E. coli are common germs (bacteria) normally found in the gut of warm-blooded animals and people. Some types of E. coli can cause vomiting or diarrhoea.
Escherichia coli (E. coli)
There are many types of E. coli, most of which are harmless and are an important part of a healthy gut. However, some types can cause illness.
One type of E. coli that causes illness is Shiga-toxin producing E. coli (STEC, sometimes also called Verotoxin-producing E. coli or VTEC)
People get sick from STEC from:
- drinking contaminated water or eating contaminated raw food
- drinking unpasteurised milk
- contact with infected animals or faeces (poo) of infected people.
It usually takes between 2–10 days after the bacteria are ingested for the first symptoms to appear.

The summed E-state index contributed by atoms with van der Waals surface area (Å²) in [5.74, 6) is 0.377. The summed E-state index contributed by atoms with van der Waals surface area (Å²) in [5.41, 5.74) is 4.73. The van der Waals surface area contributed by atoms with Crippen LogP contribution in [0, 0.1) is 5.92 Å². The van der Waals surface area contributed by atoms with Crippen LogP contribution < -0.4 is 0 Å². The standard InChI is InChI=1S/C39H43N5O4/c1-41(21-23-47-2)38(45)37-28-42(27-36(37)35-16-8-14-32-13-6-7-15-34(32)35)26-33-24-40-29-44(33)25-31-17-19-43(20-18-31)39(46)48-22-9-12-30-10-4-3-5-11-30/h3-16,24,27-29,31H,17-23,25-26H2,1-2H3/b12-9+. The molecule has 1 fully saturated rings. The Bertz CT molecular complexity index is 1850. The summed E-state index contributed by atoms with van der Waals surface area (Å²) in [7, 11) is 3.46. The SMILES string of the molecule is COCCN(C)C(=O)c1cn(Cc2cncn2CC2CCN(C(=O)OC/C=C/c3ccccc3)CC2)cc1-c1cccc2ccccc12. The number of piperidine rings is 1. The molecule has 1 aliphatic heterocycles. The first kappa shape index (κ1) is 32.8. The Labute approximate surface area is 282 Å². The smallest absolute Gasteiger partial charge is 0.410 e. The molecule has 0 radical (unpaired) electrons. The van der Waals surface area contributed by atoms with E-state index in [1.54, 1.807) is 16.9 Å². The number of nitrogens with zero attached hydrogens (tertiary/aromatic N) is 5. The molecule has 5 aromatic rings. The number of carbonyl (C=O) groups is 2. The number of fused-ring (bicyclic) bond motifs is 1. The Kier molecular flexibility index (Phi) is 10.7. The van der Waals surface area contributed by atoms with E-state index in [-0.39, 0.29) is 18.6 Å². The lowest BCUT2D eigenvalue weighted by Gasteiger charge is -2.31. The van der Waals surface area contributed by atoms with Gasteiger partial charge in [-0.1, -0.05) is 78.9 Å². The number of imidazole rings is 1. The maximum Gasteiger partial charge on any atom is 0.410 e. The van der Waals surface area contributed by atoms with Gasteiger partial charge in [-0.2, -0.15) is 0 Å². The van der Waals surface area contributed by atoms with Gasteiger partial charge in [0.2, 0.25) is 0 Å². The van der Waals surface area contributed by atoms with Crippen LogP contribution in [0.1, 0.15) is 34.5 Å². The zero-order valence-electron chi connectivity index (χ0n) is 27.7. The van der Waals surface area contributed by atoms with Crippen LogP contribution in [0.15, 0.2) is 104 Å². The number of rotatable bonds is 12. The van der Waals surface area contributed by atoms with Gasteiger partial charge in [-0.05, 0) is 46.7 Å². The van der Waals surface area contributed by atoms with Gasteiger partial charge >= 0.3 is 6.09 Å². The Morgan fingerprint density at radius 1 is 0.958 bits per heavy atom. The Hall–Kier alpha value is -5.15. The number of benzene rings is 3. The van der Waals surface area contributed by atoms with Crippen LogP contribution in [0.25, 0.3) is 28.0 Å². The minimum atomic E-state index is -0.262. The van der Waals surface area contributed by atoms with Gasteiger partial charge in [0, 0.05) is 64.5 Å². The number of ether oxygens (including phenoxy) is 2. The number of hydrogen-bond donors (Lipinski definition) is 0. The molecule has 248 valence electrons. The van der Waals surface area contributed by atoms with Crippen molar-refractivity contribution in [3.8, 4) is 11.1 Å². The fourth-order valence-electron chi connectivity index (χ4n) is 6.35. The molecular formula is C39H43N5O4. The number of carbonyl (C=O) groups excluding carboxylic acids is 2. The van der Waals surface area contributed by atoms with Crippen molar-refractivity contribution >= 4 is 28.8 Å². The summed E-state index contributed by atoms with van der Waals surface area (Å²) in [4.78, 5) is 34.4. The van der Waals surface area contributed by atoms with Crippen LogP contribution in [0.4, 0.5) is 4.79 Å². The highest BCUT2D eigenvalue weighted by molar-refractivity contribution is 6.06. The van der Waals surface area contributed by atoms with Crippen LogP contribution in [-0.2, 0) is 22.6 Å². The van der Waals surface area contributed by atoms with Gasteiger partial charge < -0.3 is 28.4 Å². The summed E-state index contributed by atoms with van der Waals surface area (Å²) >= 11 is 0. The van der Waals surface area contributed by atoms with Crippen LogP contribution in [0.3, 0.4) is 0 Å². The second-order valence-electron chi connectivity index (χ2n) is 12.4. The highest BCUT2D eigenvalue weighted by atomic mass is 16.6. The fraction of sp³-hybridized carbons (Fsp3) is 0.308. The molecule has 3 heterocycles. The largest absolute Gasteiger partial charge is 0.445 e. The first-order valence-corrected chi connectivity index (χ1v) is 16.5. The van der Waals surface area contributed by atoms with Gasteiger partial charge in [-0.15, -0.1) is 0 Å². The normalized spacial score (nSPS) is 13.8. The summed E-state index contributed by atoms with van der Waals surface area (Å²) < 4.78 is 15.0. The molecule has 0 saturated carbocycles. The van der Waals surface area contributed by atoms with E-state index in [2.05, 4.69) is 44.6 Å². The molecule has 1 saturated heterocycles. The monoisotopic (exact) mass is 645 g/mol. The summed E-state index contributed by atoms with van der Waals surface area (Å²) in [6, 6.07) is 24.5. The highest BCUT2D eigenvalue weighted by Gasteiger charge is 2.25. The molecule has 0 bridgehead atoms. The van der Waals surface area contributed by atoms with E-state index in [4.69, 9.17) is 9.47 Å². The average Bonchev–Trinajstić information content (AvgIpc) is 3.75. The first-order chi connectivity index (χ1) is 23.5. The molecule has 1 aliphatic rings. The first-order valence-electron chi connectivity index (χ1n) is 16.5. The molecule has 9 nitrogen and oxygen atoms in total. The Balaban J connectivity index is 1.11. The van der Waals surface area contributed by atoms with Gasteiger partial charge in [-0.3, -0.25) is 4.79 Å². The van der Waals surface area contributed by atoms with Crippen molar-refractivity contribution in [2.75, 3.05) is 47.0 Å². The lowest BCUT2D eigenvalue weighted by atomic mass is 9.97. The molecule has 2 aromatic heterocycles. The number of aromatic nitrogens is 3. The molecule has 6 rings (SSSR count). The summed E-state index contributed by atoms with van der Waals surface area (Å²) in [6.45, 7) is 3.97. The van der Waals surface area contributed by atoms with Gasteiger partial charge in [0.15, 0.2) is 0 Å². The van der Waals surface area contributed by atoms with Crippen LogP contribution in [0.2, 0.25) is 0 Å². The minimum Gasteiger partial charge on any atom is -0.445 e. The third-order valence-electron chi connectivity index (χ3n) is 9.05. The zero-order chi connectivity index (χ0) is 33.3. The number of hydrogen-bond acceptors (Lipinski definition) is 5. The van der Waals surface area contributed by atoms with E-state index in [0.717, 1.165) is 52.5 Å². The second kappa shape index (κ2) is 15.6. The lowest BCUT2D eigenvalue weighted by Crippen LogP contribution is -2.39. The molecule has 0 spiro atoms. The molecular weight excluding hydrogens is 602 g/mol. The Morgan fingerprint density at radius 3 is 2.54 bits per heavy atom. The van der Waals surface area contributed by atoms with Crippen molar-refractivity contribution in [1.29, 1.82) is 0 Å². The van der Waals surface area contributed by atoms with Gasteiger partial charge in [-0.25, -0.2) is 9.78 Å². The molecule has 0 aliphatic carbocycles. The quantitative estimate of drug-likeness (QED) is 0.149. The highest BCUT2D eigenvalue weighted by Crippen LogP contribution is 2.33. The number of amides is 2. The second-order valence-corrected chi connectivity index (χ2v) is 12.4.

Time off from kura or school
Children should stay away from kura or school until at least 48 hours after the diarrhoea has stopped.
The symptoms of STEC infection may include:
- severe stomach cramps
- mild to severe diarrhoea (which may be bloody)
- mild fever.
Most people recover within 5–7 days. Symptoms are generally mild in healthy people, however, they can be severe in children, the elderly, and people with reduced immunity.
E. coli can also cause a serious and potentially life-threatening complication known as haemolytic uremic syndrome (HUS) which affects the kidneys and bloodstream. Symptoms include:
- lethargy (exhaustion)
- pale skin due to anaemia
Treatment for E. coli depends on how serious the illness is. If you are not very sick, keep drinking lots of fluids.
If you have diarrhoea that is severe or has blood in it, or if you have a high fever with your diarrhoea, you should see your doctor.
Call Healthline 0800 611 116 if you are unsure what you should do.
You can reduce your chances of E. coli infection by practising good hygiene.
- Always wash your hands after going to the toilet or changing a nappy.
- Avoid eating risky foods such as unpasteurised dairy products and unwashed raw fruit and vegetables
- Always prepare, cook and store your food safely.